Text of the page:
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My one problem with this year’s Oscar nominations

This+year%27s+Oscar+nominees+are+great.+But%2C%2C+they+aren%27t+perfect.%0APhoto+Credit%3A+Oscars.org
This year's Oscar nominees are great. But,, they aren't perfect.
Photo Credit: Oscars.org

This year's Oscar nominees are great. But,, they aren't perfect. Photo Credit: Oscars.org

This year's Oscar nominees are great. But,, they aren't perfect. Photo Credit: Oscars.org

By Kamryn Olds, Copy Editor

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This year’s list of Oscar nominees is incredible.

Coming off of two years plagued by controversy over its said lack of diversity and inclusion, it seems the Academy of Motion Picture Arts and Sciences is finally attempting to right its wrongs and recognize a much broader and more varied group of filmmakers.

Specifically, this year’s group of contenders includes both Greta Gerwig and Jordan Peele, the former being only the fifth woman ever to be nominated in the Best Director category and the latter only the fifth African-American to do so. In addition, Rachel Morrison is now the very first woman ever to be nominated for Best Cinematography in the Awards’ 90-year history.

All of this comes on top of the fact that this year’s nominees are representative in some way of most of 2017’s generally most well-liked pictures.

I personally was ecstatic upon first looking at this year’s list of nominees. In short, I felt that the Oscars had finally “gotten it right.” And, it seemed I was not alone in this sentiment.

However, after taking a step back and allowing my initial excitement to subside, for some reason, I still felt a bit of a hole in my heart, a small feeling of discontent that took awhile for me to understand.

Eventually, I realized that I was not quite as happy as I thought because, even though the Academy may have gotten it more right than usual, they still had not quite hit it out of the park.

Even though this year’s list of nominees expanded somewhat to include more wholly the most basic groups of women and people of color, it did not expand to fully recognize all of those it likely should have.

It did not expand to include actress Tiffany Haddish and Girls Trip, the incredibly-reviewed comedy in which she starred. And, it did not expand to include the history-making Wonder Woman, and its female director, Patty Jenkins.

Yet, what I think was the most criminal snub was that of actor and pioneer of “performance capture” acting, Andy Serkis.

Anyone unfamiliar with this actor is likely familiar with the work he has done. Beginning his career as a motion-capture artist by playing Gollum/Smeagol in the Lord of the Rings trilogy, he later starred as Kong in the 2005 King Kong film, and played Captain Haddock in the Steven Spielberg Tintin Adaptation, before then reprising his Gollum role in the first of the Hobbit films.

Yet what has likely solidified his title as the “king of performance capture” has been his portrayal of Caesar in the most recent Planet of the Apes trilogy, as this role required Serkis not only to learn and master the mannerisms of a chimpanzee but to infuse them with the emotion and humanity of a character whose pain and tragedy leads him to build an entirely new world.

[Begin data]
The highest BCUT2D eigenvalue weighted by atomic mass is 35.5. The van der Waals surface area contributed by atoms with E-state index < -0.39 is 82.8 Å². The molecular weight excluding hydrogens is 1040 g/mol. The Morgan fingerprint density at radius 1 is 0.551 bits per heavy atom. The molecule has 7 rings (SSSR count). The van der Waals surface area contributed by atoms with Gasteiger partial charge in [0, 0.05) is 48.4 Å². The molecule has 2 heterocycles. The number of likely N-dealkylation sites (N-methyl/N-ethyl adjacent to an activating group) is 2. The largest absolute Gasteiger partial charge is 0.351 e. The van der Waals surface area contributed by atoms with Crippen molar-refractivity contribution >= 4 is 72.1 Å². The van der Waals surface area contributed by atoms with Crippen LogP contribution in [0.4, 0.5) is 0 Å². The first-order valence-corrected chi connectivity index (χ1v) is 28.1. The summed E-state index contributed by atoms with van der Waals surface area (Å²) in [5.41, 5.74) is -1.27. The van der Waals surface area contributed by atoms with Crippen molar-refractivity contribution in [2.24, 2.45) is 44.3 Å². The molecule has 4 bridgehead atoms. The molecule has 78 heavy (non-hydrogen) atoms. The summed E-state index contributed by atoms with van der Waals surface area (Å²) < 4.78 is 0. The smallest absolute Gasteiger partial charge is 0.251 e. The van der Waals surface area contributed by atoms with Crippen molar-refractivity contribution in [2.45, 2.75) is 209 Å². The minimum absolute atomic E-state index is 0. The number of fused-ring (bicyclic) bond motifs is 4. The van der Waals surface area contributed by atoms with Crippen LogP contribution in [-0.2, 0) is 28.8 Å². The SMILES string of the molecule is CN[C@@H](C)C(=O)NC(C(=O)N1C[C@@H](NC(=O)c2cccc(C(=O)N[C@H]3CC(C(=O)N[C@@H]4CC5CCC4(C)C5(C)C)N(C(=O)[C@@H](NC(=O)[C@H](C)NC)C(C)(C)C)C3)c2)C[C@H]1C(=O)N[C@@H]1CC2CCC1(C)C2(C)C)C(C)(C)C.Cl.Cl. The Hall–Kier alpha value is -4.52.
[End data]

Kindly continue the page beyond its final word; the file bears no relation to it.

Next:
To put it a bit more simply, Serkis is, yes, playing an ape. However, with a tight-gray suit on and camera firmly attached to his head, he also portrays the most basic and archetypal of human emotions. He has mastered this art form and become the model for how it should be done.

Still, if you were ask him, Serkis would say that performance capture is just like any other type of acting, that all of the same work is still being done, just in portraying a character that is not exactly human.

But, if this is true, then why has he not been nominated for an Oscar?

Why has a man whose talent as an actor has taken him beyond the realm of human portrayal itself not fully been recognized for that feat?

I think that the answer is quite simple. It is because this year’s War for the Planet of Apes, the climactic culmination of Serkis’s portrayal of Caesar, was simply not the kind of movie that gets nominated for an Oscar.

Just like the comedy, Girls Trip, and the superhero/action film, Wonder Woman, Planet of the Apes just isn’t the right genre or style of film to be recognized with that honor.

And it seems like even the members of the Academy itself recognize this, as both Haddish and Serkis were given the ability to announce this year’s list of nominees. But neither was included in that list.

Now, some might argue that my discontentment with this fact is unreasonable, that the Oscars have always been this way, and that there is no use in trying to change them. They may say that I am really playing devil’s advocate with this argument and that I should be happy with this year’s great list of nominees.

And, to some extent, I might agree. The Academy seems to have made some progress this year, and, as an enthusiastic Oscars-watcher,  I am really happy with that. However, I simply cannot say that I will ever be fully satisfied until, as a movie lover in general, I feel that all films, of all types, are able to be recognized with the highest honor they could ever achieve (at least in the United States.)

And, maybe, as Serkis seems to think, that change is coming soon as well. But, until then, as I happily watch the Academy Awards on the night of Sunday, March 4, I still won’t quite be satisfied.

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My one problem with this year’s Oscar nominations